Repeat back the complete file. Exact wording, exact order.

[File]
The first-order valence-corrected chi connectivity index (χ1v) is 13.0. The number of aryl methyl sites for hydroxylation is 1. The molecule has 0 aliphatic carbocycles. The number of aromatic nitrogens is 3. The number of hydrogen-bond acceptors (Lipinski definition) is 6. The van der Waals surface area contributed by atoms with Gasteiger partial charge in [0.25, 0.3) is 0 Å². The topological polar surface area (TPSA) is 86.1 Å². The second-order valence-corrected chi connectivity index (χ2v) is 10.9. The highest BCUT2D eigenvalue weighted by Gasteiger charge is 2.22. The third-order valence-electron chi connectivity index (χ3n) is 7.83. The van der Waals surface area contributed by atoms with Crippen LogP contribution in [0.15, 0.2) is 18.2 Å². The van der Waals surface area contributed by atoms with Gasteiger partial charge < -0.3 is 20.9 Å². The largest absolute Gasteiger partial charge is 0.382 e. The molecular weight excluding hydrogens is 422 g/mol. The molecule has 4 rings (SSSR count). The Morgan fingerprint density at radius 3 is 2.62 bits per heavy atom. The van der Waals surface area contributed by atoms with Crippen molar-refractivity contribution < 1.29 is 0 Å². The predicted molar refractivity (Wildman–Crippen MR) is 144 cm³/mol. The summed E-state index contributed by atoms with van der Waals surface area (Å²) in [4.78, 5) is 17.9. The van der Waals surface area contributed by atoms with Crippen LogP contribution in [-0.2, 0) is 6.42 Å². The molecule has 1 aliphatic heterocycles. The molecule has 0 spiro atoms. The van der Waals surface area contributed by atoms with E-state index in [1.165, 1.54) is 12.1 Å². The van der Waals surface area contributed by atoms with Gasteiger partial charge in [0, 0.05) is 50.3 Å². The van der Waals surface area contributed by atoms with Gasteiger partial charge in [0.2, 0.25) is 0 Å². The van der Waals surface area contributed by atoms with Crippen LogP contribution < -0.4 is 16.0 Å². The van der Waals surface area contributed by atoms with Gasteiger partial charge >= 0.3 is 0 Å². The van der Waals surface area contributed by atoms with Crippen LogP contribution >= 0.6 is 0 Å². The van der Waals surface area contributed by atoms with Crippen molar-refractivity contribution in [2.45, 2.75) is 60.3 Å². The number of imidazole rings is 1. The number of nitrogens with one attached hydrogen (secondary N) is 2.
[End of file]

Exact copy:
The first-order valence-corrected chi connectivity index (χ1v) is 13.0. The number of aryl methyl sites for hydroxylation is 1. The molecule has 0 aliphatic carbocycles. The number of aromatic nitrogens is 3. The number of hydrogen-bond acceptors (Lipinski definition) is 6. The van der Waals surface area contributed by atoms with Gasteiger partial charge in [0.25, 0.3) is 0 Å². The topological polar surface area (TPSA) is 86.1 Å². The second-order valence-corrected chi connectivity index (χ2v) is 10.9. The highest BCUT2D eigenvalue weighted by Gasteiger charge is 2.22. The third-order valence-electron chi connectivity index (χ3n) is 7.83. The van der Waals surface area contributed by atoms with Crippen LogP contribution in [0.15, 0.2) is 18.2 Å². The van der Waals surface area contributed by atoms with Gasteiger partial charge < -0.3 is 20.9 Å². The largest absolute Gasteiger partial charge is 0.382 e. The molecular weight excluding hydrogens is 422 g/mol. The molecule has 4 rings (SSSR count). The Morgan fingerprint density at radius 3 is 2.62 bits per heavy atom. The van der Waals surface area contributed by atoms with Crippen molar-refractivity contribution < 1.29 is 0 Å². The predicted molar refractivity (Wildman–Crippen MR) is 144 cm³/mol. The summed E-state index contributed by atoms with van der Waals surface area (Å²) in [4.78, 5) is 17.9. The van der Waals surface area contributed by atoms with Crippen LogP contribution in [-0.2, 0) is 6.42 Å². The molecule has 1 aliphatic heterocycles. The molecule has 0 spiro atoms. The van der Waals surface area contributed by atoms with E-state index in [1.165, 1.54) is 12.1 Å². The van der Waals surface area contributed by atoms with Gasteiger partial charge in [0, 0.05) is 50.3 Å². The van der Waals surface area contributed by atoms with Gasteiger partial charge in [0.2, 0.25) is 0 Å². The van der Waals surface area contributed by atoms with Crippen LogP contribution < -0.4 is 16.0 Å². The van der Waals surface area contributed by atoms with Gasteiger partial charge >= 0.3 is 0 Å². The van der Waals surface area contributed by atoms with Crippen LogP contribution >= 0.6 is 0 Å². The van der Waals surface area contributed by atoms with Crippen molar-refractivity contribution in [2.45, 2.75) is 60.3 Å². The number of imidazole rings is 1. The number of nitrogens with one attached hydrogen (secondary N) is 2.